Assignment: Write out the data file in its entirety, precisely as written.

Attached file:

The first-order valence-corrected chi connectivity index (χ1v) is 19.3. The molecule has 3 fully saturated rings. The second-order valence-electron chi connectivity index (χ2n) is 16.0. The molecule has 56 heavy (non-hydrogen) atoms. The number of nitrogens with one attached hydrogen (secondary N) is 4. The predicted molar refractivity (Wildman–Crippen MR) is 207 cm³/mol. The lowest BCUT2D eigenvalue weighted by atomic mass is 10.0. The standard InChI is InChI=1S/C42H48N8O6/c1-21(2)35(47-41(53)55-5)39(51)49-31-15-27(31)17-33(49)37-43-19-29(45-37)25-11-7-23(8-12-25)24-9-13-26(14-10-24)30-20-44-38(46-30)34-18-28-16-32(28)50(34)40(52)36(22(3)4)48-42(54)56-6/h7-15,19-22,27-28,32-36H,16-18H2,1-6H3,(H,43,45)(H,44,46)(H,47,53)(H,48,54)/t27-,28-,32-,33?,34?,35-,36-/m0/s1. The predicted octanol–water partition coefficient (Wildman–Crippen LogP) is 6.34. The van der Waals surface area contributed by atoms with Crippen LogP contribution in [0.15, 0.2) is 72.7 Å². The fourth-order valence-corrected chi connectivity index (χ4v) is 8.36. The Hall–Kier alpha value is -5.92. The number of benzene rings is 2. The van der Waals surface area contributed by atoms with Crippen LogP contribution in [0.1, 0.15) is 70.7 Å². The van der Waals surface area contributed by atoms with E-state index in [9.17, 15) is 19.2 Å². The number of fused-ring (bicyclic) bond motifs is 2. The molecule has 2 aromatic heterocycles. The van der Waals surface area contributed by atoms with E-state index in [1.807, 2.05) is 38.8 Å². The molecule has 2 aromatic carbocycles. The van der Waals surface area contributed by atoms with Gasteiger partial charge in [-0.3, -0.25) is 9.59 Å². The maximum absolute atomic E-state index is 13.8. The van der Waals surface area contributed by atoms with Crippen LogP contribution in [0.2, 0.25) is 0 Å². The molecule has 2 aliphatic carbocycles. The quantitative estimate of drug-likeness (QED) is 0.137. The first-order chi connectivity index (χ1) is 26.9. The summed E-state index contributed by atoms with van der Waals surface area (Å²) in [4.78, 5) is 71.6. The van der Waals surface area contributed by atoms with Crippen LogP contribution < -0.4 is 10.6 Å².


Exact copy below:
The first-order valence-corrected chi connectivity index (χ1v) is 19.3. The molecule has 3 fully saturated rings. The second-order valence-electron chi connectivity index (χ2n) is 16.0. The molecule has 56 heavy (non-hydrogen) atoms. The number of nitrogens with one attached hydrogen (secondary N) is 4. The predicted molar refractivity (Wildman–Crippen MR) is 207 cm³/mol. The lowest BCUT2D eigenvalue weighted by atomic mass is 10.0. The standard InChI is InChI=1S/C42H48N8O6/c1-21(2)35(47-41(53)55-5)39(51)49-31-15-27(31)17-33(49)37-43-19-29(45-37)25-11-7-23(8-12-25)24-9-13-26(14-10-24)30-20-44-38(46-30)34-18-28-16-32(28)50(34)40(52)36(22(3)4)48-42(54)56-6/h7-15,19-22,27-28,32-36H,16-18H2,1-6H3,(H,43,45)(H,44,46)(H,47,53)(H,48,54)/t27-,28-,32-,33?,34?,35-,36-/m0/s1. The predicted octanol–water partition coefficient (Wildman–Crippen LogP) is 6.34. The van der Waals surface area contributed by atoms with Crippen LogP contribution in [0.15, 0.2) is 72.7 Å². The fourth-order valence-corrected chi connectivity index (χ4v) is 8.36. The Hall–Kier alpha value is -5.92. The number of benzene rings is 2. The van der Waals surface area contributed by atoms with Crippen LogP contribution in [0.1, 0.15) is 70.7 Å². The van der Waals surface area contributed by atoms with E-state index in [9.17, 15) is 19.2 Å². The number of fused-ring (bicyclic) bond motifs is 2. The molecule has 2 aromatic heterocycles. The van der Waals surface area contributed by atoms with E-state index in [1.807, 2.05) is 38.8 Å². The molecule has 2 aromatic carbocycles. The van der Waals surface area contributed by atoms with Gasteiger partial charge in [-0.3, -0.25) is 9.59 Å². The maximum absolute atomic E-state index is 13.8. The van der Waals surface area contributed by atoms with Crippen LogP contribution in [0.2, 0.25) is 0 Å². The molecule has 2 aliphatic carbocycles. The quantitative estimate of drug-likeness (QED) is 0.137. The first-order chi connectivity index (χ1) is 26.9. The summed E-state index contributed by atoms with van der Waals surface area (Å²) in [4.78, 5) is 71.6. The van der Waals surface area contributed by atoms with Crippen LogP contribution < -0.4 is 10.6 Å².